New Approaches to Broomstick Lace- The Bombay Vest with Elongated Loops

ScannedImageIn case you haven’t noticed I enjoy playing with stitch techniques and my latest design is no different.

With the Bombay Vest, in The April 2015 of Crochet World, I was playing with broomstick lace. This classic crochet technique is one that I find has a great untapped potential. It creates such a iconic “peacock eye” appearance, but what if you use those loops a little differently?Crochet World_April2015_Cover

For someone new to the concept of broomstick lace, it is a process in which you pull loops through a crochet base and over a large knitting needle (or as in times past a broomstick, hence the name; although it can also go by Jiffy Lace due to a long ago popular pattern). Once all these loops are placed on a needle, they are then grouped, usually in sets of 4-5 loops and single crochets are worked into the set of loops. The single crochet is most traditional, but any stitch can be used to solidify these loops into a group.

One of the ways I decided to play with this stitch was to simply twist the loops before filling it with stitches. This gives a very different positive/negative space appearance, almost more silhouetted, making you recognize the space between the set of stitches then the loops of “eye” created in the center.

Bombay Vest

Bombay Vest- April 2015 issue Crochet World Photo courtesy of Annie’s

Then I took this one step further, by attempting to create 2 different heights of lace using the same knitting needle. One of the limitations with broomstick lace, in my opinion, is that the height of the row is limited by the size of the knitting needle (or broomstick) you are using. Yes, this tool gives you even and consistent loops, but often they are smaller then I might like, I want something really open, really tall. So I found that I could accomplish this by using every other loop of a set, and pulling the unused loops back into the ones that I have selected. As a result I have a loop set that is twice as tall as the needle created. (To get a better visual of this effect, please watch my video here). My only note of caution is to make sure that if you are going to pull up loops that you make sure that you do not drop the last loop from the needle, make sure that this is a loop that you elongate the length on, as it is part of the last stitch of the row below, and you do not want this to unravel.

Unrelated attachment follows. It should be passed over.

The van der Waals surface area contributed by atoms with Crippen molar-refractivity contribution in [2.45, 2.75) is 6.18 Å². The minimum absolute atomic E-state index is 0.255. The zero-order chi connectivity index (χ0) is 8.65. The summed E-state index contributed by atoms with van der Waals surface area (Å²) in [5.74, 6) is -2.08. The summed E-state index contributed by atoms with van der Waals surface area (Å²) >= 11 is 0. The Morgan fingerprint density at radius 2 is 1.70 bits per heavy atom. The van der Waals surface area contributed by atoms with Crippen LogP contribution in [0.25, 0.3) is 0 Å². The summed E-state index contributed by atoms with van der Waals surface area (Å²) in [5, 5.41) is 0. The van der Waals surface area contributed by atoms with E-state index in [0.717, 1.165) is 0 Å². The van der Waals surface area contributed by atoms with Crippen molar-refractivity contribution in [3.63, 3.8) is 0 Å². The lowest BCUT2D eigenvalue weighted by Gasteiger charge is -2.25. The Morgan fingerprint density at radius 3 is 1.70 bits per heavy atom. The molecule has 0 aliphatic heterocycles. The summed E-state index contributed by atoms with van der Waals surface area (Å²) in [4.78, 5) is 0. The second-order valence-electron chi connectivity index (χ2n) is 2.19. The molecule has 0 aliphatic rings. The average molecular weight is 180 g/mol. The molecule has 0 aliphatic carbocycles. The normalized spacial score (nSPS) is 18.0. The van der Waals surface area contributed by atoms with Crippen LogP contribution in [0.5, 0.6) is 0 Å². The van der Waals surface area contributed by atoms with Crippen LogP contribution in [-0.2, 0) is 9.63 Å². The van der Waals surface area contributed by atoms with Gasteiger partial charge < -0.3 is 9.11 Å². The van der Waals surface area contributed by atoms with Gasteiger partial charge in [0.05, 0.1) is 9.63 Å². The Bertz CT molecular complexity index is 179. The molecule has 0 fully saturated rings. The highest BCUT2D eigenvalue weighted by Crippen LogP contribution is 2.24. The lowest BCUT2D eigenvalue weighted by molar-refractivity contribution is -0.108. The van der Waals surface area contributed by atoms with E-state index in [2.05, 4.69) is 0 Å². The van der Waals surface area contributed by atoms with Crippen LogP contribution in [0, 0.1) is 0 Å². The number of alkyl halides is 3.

When playing with these techniques I ended up creating a swatch, almost by accident, and thought it offered a great, almost retro feel, and immediately thought of a vest to wear. Then to find the proper yarn, I was looking for something that was not to springy and offered great drape, so Paton’s Bamboo Silk worked as an easy fit. This is a fun work project to work up, but I have to say I really enjoy the approach to the technique. So I hope that you consider giving it a try and see what broomstick lace can have the potential of being.

Spanish Combs Scarf with Erika Knight Yarn = A Great Effect

ScannedImageSo at my home it already feels like summer. I would really like to experience spring, but I guess since winter skipped California this year that summer is due. However that only means that I can starting wishing it was fall all that much earlier!
So it makes it fitting that I am releasing a new” 2 in 1” pattern this week. Often when we see a photo of a pattern we do not think about how the yarn choice really affects the finished item, but this pattern capitalizes upon it. I had the pleasure of working with some gorgeous Erika Knight Yarns to create a scarf, Spanish Combs Scarf, which has two very different effects depending on the yarn used.

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Vintage Spanish Combs Scarf Photo courtesy Blue Water Fibers

The stitch technique itself was inspired by the ornate combs that adorned the hair of women in Spain during the centuries gone by. These “combs” nestle together and form an interesting dance of positive and negative space.

Spanish - M2..

Maxi Spanish Combs Scarf Photo courtesy of Blue Water Fibers

The Vintage Yarn creates a scarf that has a soft drape and nice open stitch work for a smooth edged classic look, while the Maxi Yarn has a warm chunky image. The fringe gives it a very retro look (it is a version that I have already been asked to make up as holiday gifts). These two scarves essentially share the same pattern, with the only difference being the finished sizes, the materials and the gauge.

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Maxi Spanish Combs Scarf Photo courtesy of Blue Water Fibers

If you get the opportunity, please check it out (available at Craftsy & Ravelry), and if you have the opportunity to play with some of Erika Knights Yarn, do it. You won’t be disappointed.